TakeruK wrote:My understanding is that there are two main factors that limit admissions: money to pay for students and time/resources to train, mentor and teach students. An external fellowship could help with the first one but you would still be limited by the second one.
Based on some conversations with faculty and administrators, I get the sense that at the top schools with lots of money, the time/resources factor is a much bigger deal than money. So, although having an external fellowship will help because these fellowships tend to be competitive and winning one means you are likely a strong candidate, it's not necessarily enough at some schools.
You should still take long shots that are good fits for you with this fellowship though! You never know unless you try. Make sure you let the school know about this award (usually there is a section in the application forms).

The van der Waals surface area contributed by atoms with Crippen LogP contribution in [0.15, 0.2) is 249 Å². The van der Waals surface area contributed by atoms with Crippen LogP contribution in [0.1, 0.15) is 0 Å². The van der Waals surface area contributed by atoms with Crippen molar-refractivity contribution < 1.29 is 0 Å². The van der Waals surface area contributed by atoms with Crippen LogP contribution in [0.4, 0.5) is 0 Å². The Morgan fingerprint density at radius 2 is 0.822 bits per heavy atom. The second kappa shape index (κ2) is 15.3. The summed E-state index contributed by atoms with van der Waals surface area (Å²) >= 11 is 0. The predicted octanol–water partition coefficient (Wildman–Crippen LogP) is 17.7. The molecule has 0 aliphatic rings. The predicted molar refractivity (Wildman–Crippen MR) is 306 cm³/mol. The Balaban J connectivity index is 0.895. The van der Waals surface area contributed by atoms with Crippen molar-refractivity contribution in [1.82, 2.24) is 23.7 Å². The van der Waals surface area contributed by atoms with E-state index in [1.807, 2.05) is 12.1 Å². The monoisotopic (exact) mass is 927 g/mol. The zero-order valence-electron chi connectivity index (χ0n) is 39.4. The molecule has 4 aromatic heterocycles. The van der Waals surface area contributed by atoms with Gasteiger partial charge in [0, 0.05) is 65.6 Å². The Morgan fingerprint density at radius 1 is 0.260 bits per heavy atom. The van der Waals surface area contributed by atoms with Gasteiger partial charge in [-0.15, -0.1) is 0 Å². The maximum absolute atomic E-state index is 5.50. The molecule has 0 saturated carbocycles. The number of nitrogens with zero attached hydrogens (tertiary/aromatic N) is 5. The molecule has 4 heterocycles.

I am curious---US schools have tuition rates that can vary a lot. You say your fellowship funds full tuition---is there an upper limit on how much tuition they would pay? Usually, the cost of a graduate student is a lot more than the stipend cost, so in order for it to really make a difference on your admission chances, it needs to cover a significant part of your total cost to the department. At my school, a graduate student costs our department almost $100,000 per year (including stipend, tuition, benefits and overhead charges). I think my school may be on the high end, but for many schools, an international graduate student will cost at least $60,000 per year.
hermitw wrote:I guess the tuition and overhead are just money from one to another pocket of the department, so what really cost them is the stipend and benefits, if you are TAing. For RA, it is a different story. I find it unreasonable to charge profs up to 45k tuition for students who don't take class at all.
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